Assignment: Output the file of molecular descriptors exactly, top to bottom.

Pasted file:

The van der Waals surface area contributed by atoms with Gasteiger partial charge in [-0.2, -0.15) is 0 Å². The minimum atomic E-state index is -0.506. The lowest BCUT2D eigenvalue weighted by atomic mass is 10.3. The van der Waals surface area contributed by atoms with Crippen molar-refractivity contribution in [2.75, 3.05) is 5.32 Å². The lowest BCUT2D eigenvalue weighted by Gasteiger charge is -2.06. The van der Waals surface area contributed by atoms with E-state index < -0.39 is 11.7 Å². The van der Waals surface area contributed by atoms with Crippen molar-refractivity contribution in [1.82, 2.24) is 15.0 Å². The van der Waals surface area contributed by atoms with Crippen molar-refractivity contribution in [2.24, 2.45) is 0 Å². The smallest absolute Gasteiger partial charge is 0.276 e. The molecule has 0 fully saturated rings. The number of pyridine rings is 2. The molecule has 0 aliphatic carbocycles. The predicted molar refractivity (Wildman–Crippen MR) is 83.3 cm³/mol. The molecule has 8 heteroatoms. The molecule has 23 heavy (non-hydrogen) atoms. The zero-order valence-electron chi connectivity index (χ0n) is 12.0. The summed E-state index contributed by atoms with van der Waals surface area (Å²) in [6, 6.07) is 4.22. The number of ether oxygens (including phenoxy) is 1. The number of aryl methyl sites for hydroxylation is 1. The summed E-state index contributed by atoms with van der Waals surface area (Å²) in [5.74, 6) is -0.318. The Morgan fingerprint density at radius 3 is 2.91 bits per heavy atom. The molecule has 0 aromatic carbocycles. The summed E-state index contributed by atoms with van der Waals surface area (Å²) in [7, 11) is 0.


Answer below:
The van der Waals surface area contributed by atoms with Gasteiger partial charge in [-0.2, -0.15) is 0 Å². The minimum atomic E-state index is -0.506. The lowest BCUT2D eigenvalue weighted by atomic mass is 10.3. The van der Waals surface area contributed by atoms with Crippen molar-refractivity contribution in [2.75, 3.05) is 5.32 Å². The lowest BCUT2D eigenvalue weighted by Gasteiger charge is -2.06. The van der Waals surface area contributed by atoms with E-state index < -0.39 is 11.7 Å². The van der Waals surface area contributed by atoms with Crippen molar-refractivity contribution in [1.82, 2.24) is 15.0 Å². The van der Waals surface area contributed by atoms with Crippen molar-refractivity contribution in [2.24, 2.45) is 0 Å². The smallest absolute Gasteiger partial charge is 0.276 e. The molecule has 0 fully saturated rings. The number of pyridine rings is 2. The molecule has 0 aliphatic carbocycles. The predicted molar refractivity (Wildman–Crippen MR) is 83.3 cm³/mol. The molecule has 8 heteroatoms. The molecule has 23 heavy (non-hydrogen) atoms. The zero-order valence-electron chi connectivity index (χ0n) is 12.0. The summed E-state index contributed by atoms with van der Waals surface area (Å²) in [6, 6.07) is 4.22. The number of ether oxygens (including phenoxy) is 1. The number of aryl methyl sites for hydroxylation is 1. The summed E-state index contributed by atoms with van der Waals surface area (Å²) in [5.74, 6) is -0.318. The Morgan fingerprint density at radius 3 is 2.91 bits per heavy atom. The molecule has 0 aromatic carbocycles. The summed E-state index contributed by atoms with van der Waals surface area (Å²) in [7, 11) is 0.